I am sitting by my open window sending emails to friends and absorbing the sounds floating into my new home. The sun is shining. A church bell is chiming in the background. The smell of fresh flowers and an occasional cigarette from my neighbor's window is filling my nose. Italian is being spoken by the construction workers in the courtyard below.
When I can simply listen to Italian, without the pressure of having to understand what is being said, I am reminded of the absolute beauty of this language. I hear the music of its cadence, and I get lost in its rhythm.
Of all the major Romance languages, Italian retains the closest resemblance to Latin, which was spoken by the Romans and forced upon Italians during Rome’s reign of power. Until the 19th century Italy had no national language, but was filled with local dialects. It was common that Italians from the North could not communicate with Italians from the South (or any other region) because the languages were completely different.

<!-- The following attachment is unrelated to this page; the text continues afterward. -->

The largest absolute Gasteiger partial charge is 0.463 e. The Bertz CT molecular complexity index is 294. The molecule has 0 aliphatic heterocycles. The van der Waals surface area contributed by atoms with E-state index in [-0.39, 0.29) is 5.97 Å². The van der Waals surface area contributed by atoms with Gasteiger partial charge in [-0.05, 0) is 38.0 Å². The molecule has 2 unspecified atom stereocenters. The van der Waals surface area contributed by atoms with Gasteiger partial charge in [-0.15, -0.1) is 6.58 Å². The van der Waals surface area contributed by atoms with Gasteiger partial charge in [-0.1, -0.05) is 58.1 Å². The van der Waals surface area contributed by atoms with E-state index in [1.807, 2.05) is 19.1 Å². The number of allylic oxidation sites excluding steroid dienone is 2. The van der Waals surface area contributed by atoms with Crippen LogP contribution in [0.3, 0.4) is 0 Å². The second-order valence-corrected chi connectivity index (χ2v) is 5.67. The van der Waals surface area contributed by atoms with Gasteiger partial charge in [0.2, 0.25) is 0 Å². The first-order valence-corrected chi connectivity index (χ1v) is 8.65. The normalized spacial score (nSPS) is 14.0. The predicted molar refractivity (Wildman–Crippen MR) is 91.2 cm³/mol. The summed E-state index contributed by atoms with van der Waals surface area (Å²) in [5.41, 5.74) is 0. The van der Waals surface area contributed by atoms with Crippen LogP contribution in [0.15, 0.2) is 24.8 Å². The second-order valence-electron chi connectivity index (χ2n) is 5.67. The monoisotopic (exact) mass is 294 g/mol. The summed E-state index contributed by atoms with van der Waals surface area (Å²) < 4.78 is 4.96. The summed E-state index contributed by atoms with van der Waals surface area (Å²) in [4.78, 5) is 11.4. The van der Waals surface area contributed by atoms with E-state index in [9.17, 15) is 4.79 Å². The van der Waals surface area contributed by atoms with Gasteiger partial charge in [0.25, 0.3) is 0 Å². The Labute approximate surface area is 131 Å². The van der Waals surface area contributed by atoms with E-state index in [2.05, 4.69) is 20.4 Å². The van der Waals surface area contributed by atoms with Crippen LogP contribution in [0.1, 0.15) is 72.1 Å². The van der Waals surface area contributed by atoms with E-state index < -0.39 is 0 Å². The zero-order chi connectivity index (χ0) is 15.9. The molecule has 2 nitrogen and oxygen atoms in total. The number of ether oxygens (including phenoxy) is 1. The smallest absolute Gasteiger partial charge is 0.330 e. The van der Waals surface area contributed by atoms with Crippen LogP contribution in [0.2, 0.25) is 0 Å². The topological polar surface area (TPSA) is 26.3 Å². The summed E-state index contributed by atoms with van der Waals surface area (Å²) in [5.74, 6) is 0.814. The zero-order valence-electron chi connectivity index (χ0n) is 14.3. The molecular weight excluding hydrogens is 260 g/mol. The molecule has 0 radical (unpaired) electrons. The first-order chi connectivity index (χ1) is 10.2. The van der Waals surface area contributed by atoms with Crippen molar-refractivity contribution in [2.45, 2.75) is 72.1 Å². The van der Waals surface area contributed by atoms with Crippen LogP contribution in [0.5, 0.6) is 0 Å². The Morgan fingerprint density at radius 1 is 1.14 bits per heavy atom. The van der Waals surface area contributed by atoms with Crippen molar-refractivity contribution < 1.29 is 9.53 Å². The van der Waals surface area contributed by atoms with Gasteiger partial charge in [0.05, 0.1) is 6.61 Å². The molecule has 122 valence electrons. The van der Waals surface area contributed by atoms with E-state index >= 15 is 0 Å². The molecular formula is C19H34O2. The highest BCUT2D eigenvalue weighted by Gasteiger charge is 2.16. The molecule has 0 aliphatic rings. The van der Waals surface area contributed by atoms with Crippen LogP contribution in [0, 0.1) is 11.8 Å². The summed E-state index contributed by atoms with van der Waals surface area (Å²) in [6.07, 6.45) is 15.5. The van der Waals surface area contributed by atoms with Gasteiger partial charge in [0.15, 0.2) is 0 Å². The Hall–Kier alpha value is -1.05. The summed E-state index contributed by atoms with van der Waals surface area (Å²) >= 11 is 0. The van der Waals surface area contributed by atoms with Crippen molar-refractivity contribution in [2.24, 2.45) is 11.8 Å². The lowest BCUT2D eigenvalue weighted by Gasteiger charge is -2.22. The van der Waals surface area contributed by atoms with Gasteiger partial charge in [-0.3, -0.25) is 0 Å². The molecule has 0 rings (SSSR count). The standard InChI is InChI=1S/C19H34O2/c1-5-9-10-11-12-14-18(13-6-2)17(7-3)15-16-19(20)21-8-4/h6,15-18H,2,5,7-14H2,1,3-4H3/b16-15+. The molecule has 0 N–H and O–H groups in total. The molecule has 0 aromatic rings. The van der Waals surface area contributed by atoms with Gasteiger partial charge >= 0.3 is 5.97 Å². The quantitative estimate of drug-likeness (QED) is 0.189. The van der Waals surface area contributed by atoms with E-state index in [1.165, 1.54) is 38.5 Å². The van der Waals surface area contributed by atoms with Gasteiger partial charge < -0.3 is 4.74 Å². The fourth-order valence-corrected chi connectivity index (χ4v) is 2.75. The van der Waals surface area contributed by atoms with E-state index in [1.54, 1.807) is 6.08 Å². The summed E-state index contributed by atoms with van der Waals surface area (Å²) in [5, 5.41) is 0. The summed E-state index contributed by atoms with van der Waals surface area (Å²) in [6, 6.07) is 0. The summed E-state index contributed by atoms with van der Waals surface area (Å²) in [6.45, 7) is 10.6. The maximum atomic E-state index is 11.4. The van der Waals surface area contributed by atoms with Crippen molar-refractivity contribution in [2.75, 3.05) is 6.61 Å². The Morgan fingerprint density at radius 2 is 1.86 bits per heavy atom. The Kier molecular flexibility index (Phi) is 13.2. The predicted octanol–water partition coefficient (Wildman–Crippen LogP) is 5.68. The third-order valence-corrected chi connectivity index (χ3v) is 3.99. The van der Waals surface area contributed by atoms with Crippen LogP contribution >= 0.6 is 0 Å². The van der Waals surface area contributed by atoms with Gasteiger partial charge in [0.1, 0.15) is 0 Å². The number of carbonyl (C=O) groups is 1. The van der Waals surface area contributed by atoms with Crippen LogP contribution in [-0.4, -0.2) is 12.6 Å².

Italy’s unification in 1861 produced profound transformations including mandatory schooling which caused an increase in literacy and resulted in the adoption of the national language, based on Tuscany’s dialect, with less native dialects. As a result, the modern and beautiful language of Italian was born.
Okay, the construction workers have started to speak again. The echo of their words are rising up through the courtyard of my building. The church bells are once again chiming; time for me to get lost in the sounds of Italy.